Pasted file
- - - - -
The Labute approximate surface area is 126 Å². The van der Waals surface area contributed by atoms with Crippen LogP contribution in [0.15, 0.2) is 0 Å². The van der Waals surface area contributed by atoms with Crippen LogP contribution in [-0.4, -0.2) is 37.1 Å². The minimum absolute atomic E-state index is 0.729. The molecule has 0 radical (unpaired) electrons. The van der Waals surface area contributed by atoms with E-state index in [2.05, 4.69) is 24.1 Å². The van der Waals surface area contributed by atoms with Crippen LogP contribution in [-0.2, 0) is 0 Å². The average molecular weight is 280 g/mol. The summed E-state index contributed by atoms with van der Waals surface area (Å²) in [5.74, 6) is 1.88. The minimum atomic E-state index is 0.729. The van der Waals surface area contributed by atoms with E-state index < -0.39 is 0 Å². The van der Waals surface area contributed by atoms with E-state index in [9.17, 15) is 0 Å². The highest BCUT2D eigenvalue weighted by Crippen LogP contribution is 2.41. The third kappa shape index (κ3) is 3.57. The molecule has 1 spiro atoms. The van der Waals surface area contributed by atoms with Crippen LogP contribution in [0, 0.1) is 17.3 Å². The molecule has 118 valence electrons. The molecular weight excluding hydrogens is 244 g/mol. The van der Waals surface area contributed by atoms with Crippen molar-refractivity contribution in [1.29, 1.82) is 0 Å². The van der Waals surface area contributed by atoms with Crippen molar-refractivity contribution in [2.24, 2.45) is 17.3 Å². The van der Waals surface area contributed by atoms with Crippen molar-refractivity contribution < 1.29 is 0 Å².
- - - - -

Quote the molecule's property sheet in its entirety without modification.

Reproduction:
The Labute approximate surface area is 126 Å². The van der Waals surface area contributed by atoms with Crippen LogP contribution in [0.15, 0.2) is 0 Å². The van der Waals surface area contributed by atoms with Crippen LogP contribution in [-0.4, -0.2) is 37.1 Å². The minimum absolute atomic E-state index is 0.729. The molecule has 0 radical (unpaired) electrons. The van der Waals surface area contributed by atoms with E-state index in [2.05, 4.69) is 24.1 Å². The van der Waals surface area contributed by atoms with Crippen LogP contribution in [-0.2, 0) is 0 Å². The average molecular weight is 280 g/mol. The summed E-state index contributed by atoms with van der Waals surface area (Å²) in [5.74, 6) is 1.88. The minimum atomic E-state index is 0.729. The van der Waals surface area contributed by atoms with E-state index < -0.39 is 0 Å². The van der Waals surface area contributed by atoms with E-state index in [9.17, 15) is 0 Å². The highest BCUT2D eigenvalue weighted by Crippen LogP contribution is 2.41. The third kappa shape index (κ3) is 3.57. The molecule has 1 spiro atoms. The van der Waals surface area contributed by atoms with Crippen LogP contribution in [0, 0.1) is 17.3 Å². The molecule has 118 valence electrons. The molecular weight excluding hydrogens is 244 g/mol. The van der Waals surface area contributed by atoms with Crippen molar-refractivity contribution in [1.29, 1.82) is 0 Å². The van der Waals surface area contributed by atoms with Crippen molar-refractivity contribution in [2.24, 2.45) is 17.3 Å². The van der Waals surface area contributed by atoms with Crippen molar-refractivity contribution < 1.29 is 0 Å².